Tuesday, May 7, 2013

Heatherly: Public Education in New York City

Michelle Heatherly
While the purpose of education can be viewed a multitude of ways, it has been generally understood by the working class as the route to a better life. Whether education meant one’s child could have the tools to become a physician, or simply the ability to understand all of their one’s natural rights as a resident of the United States (instead of citizen, because not everyone who attends school in U.S. is an American citizen), working class parents have known over time that education could help their children—the next generation—experience more upward socioeconomic mobility. Historically, the movement to make public education more available, more efficient, and equal for all has been difficult and filled with obstacles. Working class families wanted their children to be educated on the same level as other families living above their means, but were often not given the same resources to do so. As a center of immigration and working class history, New York City provides a powerful example as to what the possession of an education meant to working class families. While the struggle for a better system of public schools in New York City seems to be a permanent one, the 20th century held many important changes for the New York City school system, which directly affected the education given to working class families.

According to the 1900 United States census, Over 3 million people lived within New York City.1 Many new immigrants from western and eastern Europe were com City to find a better life for their families. Within the first fifteen years of the century, New York City public schools doubled in attendance to over 800,000 pupils.2 While the first compulsory education laws in New York City were passed in 1854, the earliest, child labor laws were passed in the early 1900s. A fourteen year old youth could legally resign from school and begin to work in the various factories throughout the city. Though youths desired to contribute to their family unit many of their parents and relatives held the notion that their children should go to school, even if the family would suffer economically because of it.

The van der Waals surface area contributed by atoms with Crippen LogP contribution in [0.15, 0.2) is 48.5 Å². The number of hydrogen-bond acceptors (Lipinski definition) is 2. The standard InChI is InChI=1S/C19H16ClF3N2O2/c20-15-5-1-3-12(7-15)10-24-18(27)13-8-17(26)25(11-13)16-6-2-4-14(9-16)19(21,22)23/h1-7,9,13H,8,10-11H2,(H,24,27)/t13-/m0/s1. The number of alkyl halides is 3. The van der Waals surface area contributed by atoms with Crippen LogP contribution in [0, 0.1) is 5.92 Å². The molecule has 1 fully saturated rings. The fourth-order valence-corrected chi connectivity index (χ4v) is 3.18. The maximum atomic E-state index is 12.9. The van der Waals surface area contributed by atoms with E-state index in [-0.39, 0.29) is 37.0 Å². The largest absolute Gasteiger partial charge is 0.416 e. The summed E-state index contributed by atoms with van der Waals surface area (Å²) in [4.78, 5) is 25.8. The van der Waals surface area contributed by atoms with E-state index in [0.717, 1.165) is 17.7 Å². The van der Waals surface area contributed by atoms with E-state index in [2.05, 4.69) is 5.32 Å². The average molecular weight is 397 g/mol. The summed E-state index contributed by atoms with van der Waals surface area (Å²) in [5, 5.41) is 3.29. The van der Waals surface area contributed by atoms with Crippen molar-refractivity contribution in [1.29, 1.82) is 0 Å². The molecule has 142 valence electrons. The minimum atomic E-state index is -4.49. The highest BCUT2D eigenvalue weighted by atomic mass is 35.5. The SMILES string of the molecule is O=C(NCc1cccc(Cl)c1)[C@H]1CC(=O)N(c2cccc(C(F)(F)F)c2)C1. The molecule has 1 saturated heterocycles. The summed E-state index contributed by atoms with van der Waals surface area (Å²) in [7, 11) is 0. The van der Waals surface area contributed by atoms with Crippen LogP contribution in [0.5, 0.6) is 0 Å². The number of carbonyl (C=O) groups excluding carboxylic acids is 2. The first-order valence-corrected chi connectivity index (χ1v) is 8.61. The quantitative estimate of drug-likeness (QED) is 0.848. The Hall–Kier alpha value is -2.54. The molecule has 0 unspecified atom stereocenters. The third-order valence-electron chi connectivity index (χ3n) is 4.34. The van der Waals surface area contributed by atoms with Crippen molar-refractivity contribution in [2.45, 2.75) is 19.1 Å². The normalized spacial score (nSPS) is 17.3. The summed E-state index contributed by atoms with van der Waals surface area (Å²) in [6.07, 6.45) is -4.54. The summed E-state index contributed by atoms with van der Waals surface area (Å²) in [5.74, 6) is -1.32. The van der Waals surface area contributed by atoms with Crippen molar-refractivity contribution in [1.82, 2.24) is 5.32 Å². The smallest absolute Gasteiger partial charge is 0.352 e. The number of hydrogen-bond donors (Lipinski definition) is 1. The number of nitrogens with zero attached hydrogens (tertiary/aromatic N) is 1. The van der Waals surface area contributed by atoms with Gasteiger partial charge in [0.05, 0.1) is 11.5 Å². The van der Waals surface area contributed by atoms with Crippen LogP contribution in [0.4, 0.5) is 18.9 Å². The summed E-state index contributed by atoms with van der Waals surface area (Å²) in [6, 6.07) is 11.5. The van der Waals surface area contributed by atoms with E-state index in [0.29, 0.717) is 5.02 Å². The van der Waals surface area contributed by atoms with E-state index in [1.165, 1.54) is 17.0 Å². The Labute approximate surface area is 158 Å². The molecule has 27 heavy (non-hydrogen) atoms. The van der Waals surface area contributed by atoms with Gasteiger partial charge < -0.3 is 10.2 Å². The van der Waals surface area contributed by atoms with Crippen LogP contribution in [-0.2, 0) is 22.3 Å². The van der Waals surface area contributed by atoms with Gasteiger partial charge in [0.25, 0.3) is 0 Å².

At this time, school conditions were less than desirable. Extreme overcrowding (of as much as seventy children per classroom) led to the quick spreading of illness and a lack of individualized instruction by teachers. were very strict places and were very crowded (large classrooms featuring anywhere in between 35-70 children.)3 A teacher could not devote individual time to any student. Many schools had very limited supplies and resources, and several could only offer children a half day school program. Furthermore, working class immigrant children, who did not speak English as a first language, did not have the English as a Second Language programs that we do today. They were negatively labeled for the rest of their educational careers.
One group who attempted to improve the educational opportunities of the working class was the Teachers Union, founded in 1916. At this time the union was a locally formed group of teachers, with no larger union affiliation. Essentially, Teachers Union members joined together for the greater good of student welfare and creating power for themselves. Many members came from underprivileged or working class backgrounds themselves, and a good percentage had more liberal, socialist, or even communist leanings. By the beginning of World War II, out of “...the 6034 members of the TU, well over 5,000 were Jewish”.4 That gave them a special knowledge of what it was like to be socially marginalized in the United States, and to know what better educational circumstances could be. A good portion of the Teachers Union’s work was responding to the blatant racism that pervaded New York City at the time. The Americanized school curriculum was highly racist and left out the histories and cultures of many groups of people due to the White Anglo-Saxon Protestant backgrounds of many school textbook writers. The Teachers Union sought to make the curriculum more inclusive and appreciative of every culture's contribution to America.